‘Love between brothers’: India’s richest man Mukesh Ambani helps sibling avoid jail

Mukesh Ambani is now Asia’s richest man, worth $54.3 billion, according to Bloomberg News. (AFP)
Updated 19 March 2019
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‘Love between brothers’: India’s richest man Mukesh Ambani helps sibling avoid jail

  • Ambani brothers Mukesh and Anil fell out spectacularly after their rags-to-riches father died in 2002 without a will
  • Anil would have been jailed if he failed to pay 5.5 billion rupees ($77 million) to Sweden’s Ericsson by Tuesday

MUMBAI: The epic feud between India’s Ambani brothers has taken a new twist with the older and now vastly richer brother paying a debt owned by his struggling sibling, helping him avoid jail.
Mukesh and Anil Ambani fell out spectacularly after their rags-to-riches father died in 2002 without a will, leaving them to fight for control of his Reliance Industries conglomerate.
With their mother acting as peacemaker, they eventually agreed to split Reliance, at the time India’s most valuable listed company, and to stay out of each other’s sectors.
Mukesh’s half has thrived while Anil’s has tanked. Mukesh, 61, is now Asia’s richest man, worth $54.3 billion, dwarfing Anil’s assets of some $300 million, according to Bloomberg News.
Mukesh and his family live in a 27-story luxury Mumbai skyscraper believed to have cost more than $1 billion to build and regularly referred to as the world’s most expensive home.
Anil’s Reliance Communications is believed to have debts of around $4 billion and started insolvency proceedings in February.
That same month his woes deepened when the Supreme Court ruled he would be jailed if he failed to pay 5.5 billion rupees ($77 million) to Sweden’s Ericsson by Tuesday.
Reliance Communications dropped a bombshell late Monday by saying that the debt had been settled — implying that none other than Anil’s big brother had paid the money, prompting a humbled thank you.
“My sincere and heartfelt thanks to my respected elder brother, Mukesh, and (his wife) Nita, for standing by me during these trying times, and demonstrating the importance of staying true to our strong family values by extending this timely support,” said Anil, 59.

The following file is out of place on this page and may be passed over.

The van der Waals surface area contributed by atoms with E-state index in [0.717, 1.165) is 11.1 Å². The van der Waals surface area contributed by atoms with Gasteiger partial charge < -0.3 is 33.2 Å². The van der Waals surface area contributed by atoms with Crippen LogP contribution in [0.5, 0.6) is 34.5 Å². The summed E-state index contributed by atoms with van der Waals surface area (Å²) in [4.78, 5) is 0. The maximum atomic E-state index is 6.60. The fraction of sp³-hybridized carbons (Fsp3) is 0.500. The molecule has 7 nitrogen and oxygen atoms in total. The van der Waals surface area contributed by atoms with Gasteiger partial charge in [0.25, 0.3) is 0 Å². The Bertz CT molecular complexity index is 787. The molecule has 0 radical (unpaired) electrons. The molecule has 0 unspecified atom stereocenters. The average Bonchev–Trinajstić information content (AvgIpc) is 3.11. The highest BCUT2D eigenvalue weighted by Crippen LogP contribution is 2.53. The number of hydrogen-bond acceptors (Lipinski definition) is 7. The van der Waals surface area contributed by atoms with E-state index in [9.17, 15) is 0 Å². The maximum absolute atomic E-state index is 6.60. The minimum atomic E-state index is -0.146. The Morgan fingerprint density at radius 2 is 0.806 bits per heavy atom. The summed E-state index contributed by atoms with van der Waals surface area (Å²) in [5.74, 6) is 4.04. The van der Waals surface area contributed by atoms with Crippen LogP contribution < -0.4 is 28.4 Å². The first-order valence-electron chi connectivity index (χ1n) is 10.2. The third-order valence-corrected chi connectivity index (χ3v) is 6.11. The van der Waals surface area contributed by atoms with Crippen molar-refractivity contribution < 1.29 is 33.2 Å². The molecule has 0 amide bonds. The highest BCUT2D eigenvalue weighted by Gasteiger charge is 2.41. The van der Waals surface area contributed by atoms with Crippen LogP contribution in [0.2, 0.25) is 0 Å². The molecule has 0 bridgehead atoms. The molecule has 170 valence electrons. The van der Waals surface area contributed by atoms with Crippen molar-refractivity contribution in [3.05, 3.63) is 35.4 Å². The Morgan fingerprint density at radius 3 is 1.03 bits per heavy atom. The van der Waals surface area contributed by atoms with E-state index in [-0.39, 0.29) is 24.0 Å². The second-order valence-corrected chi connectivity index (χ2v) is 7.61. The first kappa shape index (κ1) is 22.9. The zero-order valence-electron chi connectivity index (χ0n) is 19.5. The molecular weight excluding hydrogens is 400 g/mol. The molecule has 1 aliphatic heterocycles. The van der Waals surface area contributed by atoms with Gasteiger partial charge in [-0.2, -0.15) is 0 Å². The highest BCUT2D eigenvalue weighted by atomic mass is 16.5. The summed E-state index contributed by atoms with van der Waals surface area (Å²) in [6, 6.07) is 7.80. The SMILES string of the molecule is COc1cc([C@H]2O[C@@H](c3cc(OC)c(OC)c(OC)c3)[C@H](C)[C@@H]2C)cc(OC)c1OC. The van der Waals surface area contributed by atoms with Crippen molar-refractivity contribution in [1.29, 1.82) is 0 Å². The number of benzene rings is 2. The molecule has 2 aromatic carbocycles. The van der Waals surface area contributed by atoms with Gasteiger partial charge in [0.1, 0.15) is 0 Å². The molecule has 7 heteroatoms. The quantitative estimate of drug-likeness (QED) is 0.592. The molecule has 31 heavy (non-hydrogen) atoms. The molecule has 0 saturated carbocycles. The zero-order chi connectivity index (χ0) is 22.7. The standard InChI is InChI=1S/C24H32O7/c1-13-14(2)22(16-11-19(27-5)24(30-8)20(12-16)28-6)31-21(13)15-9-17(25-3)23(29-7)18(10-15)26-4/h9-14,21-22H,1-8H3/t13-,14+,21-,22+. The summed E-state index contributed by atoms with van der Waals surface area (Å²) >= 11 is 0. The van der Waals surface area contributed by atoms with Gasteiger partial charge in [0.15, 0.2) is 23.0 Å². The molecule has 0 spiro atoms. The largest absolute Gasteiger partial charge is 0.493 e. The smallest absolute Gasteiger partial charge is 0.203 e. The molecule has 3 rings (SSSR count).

“I and my family are grateful we have moved beyond the past, and are deeply grateful and touched with this gesture,” he added in a statement.
Mukesh’s decision may not have been driven entirely by a desire to bury the hatchet, however.
Monday’s short statement did not say whether the payment was a gift or a loan but some Indian media reported that it may have been compensation for a deal between the two that recently collapsed.
Anil had hoped to offload his company’s telecom tower and spectrum business to his brother’s Reliance Jio for $2.4 billion.
But the deal, which hit regulatory hurdles and opposition from creditors, was confirmed dead by both companies on Tuesday.
It is also not the first time that the brothers have appeared to make up.
In 2011, they came together to dedicate a memorial to their father, and their mother Kokilaben declared the enmity over, telling reporters: “There is love between the brothers.”
But five years later the elder sibling sparked a brutal price war in the Indian telecom sector, launching his ultra-cheap Reliance Jio mobile network in 2016 — bringing Anil’s Reliance Communications to its current predicament.


Moody’s upgrades Egypt’s rating to B2, expects more economic growth

Updated 18 April 2019
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Moody’s upgrades Egypt’s rating to B2, expects more economic growth

  • Moody’s believes Egypt’s large domestic funding base would support its resilience to refinancing shocks
  • The ratings agency expects energy price hikes as part of Egypt’s fuel subsidy reform

CAIRO: Rating agency Moody’s has upgraded Egypt’s sovereign rating, saying ongoing economic reforms will help improve its fiscal position and boost economic growth.
Moody’s upgraded the long-term foreign and local currency issuer ratings of Egypt to B2 from B3. The outlook was changed to stable from positive.
The decision was based on “Moody’s expectation that ongoing fiscal and economic reforms will support a gradual but steady improvement in Egypt’s fiscal metrics and raise real GDP growth,” the agency said in a statement late on Wednesday.
Moody’s also said it believed Egypt’s large domestic funding base would support its resilience to refinancing shocks despite the government’s very high borrowing needs and interest costs.
Moody’s said it expected a steady improvement of Egypt’s fiscal position, “albeit from very weak levels.”
Maintained primary budget surpluses combined with strong nominal GDP growth would help reduce the general government debt/GDP ratio to below 80 percent by the 2021 fiscal year from 92.6 percent in the 2018 fiscal year, it said.
Egypt’s fiscal year runs from July to June.
Moody’s also said it expected energy price hikes as part of Egypt’s fuel subsidy reform, which it believed would be completed in the 2019 fiscal year. This, along with the fiscal reforms implemented in the last few years, would allow the government to maintain the primary budget balance in surplus in the next few years, Moody’s said.
The upgraded rating was expected, but still good news for Egypt, said Allen Sandeep, head of research at Naeem Brokerage.
“It should help its case for new international bond issuances as we move forward,” he said.
Egypt is pushing ahead with tough economic reforms as part of a three-year $12 billion IMF loan deal signed in 2016.
The reforms, aimed at attracting investors who fled during the 2011 uprising, have included new taxes, deep cuts to energy subsidies and a currency devaluation. The reforms have helped the economy recover, but have also put the budgets of tens of millions of Egyptians under strain.